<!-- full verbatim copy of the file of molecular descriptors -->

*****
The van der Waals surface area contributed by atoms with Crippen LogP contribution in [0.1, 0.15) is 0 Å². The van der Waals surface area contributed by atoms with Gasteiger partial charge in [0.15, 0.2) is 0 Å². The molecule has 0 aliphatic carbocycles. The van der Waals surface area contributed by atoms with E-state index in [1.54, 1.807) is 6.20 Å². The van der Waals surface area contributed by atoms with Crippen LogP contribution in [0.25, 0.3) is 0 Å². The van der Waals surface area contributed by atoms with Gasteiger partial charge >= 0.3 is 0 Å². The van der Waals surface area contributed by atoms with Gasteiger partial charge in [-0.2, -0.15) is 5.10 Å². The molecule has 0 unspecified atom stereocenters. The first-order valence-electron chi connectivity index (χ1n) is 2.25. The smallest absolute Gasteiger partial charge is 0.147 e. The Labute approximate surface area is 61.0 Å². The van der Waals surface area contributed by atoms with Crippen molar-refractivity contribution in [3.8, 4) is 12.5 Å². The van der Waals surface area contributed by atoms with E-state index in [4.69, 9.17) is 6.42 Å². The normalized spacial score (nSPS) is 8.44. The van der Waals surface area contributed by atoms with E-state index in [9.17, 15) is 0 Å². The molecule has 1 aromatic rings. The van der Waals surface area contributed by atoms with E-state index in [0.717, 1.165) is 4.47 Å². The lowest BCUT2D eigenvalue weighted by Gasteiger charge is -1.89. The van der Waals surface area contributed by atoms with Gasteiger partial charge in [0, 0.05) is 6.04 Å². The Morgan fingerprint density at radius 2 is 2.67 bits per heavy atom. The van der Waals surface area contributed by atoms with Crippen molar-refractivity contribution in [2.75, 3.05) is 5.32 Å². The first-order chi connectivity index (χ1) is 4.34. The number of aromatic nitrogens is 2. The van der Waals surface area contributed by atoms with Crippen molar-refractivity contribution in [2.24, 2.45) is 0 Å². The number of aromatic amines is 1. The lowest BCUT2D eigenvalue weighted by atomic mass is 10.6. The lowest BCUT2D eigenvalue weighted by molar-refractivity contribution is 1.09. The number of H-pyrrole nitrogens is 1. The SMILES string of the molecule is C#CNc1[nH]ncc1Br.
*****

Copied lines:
The van der Waals surface area contributed by atoms with Crippen LogP contribution in [0.1, 0.15) is 0 Å². The van der Waals surface area contributed by atoms with Gasteiger partial charge in [0.15, 0.2) is 0 Å². The molecule has 0 aliphatic carbocycles. The van der Waals surface area contributed by atoms with E-state index in [1.54, 1.807) is 6.20 Å². The van der Waals surface area contributed by atoms with Crippen LogP contribution in [0.25, 0.3) is 0 Å². The van der Waals surface area contributed by atoms with Gasteiger partial charge >= 0.3 is 0 Å². The van der Waals surface area contributed by atoms with Gasteiger partial charge in [-0.2, -0.15) is 5.10 Å². The molecule has 0 unspecified atom stereocenters. The first-order valence-electron chi connectivity index (χ1n) is 2.25. The smallest absolute Gasteiger partial charge is 0.147 e. The Labute approximate surface area is 61.0 Å². The van der Waals surface area contributed by atoms with Crippen molar-refractivity contribution in [3.8, 4) is 12.5 Å². The van der Waals surface area contributed by atoms with E-state index in [4.69, 9.17) is 6.42 Å². The normalized spacial score (nSPS) is 8.44. The van der Waals surface area contributed by atoms with E-state index in [9.17, 15) is 0 Å². The molecule has 1 aromatic rings. The van der Waals surface area contributed by atoms with E-state index in [0.717, 1.165) is 4.47 Å². The lowest BCUT2D eigenvalue weighted by Gasteiger charge is -1.89. The van der Waals surface area contributed by atoms with Gasteiger partial charge in [0, 0.05) is 6.04 Å². The Morgan fingerprint density at radius 2 is 2.67 bits per heavy atom. The van der Waals surface area contributed by atoms with Crippen molar-refractivity contribution in [2.75, 3.05) is 5.32 Å². The first-order chi connectivity index (χ1) is 4.34. The number of aromatic nitrogens is 2. The van der Waals surface area contributed by atoms with Crippen molar-refractivity contribution in [2.24, 2.45) is 0 Å². The number of aromatic amines is 1. The lowest BCUT2D eigenvalue weighted by atomic mass is 10.6. The lowest BCUT2D eigenvalue weighted by molar-refractivity contribution is 1.09. The number of H-pyrrole nitrogens is 1. The SMILES string of the molecule is C#CNc1[nH]ncc1Br.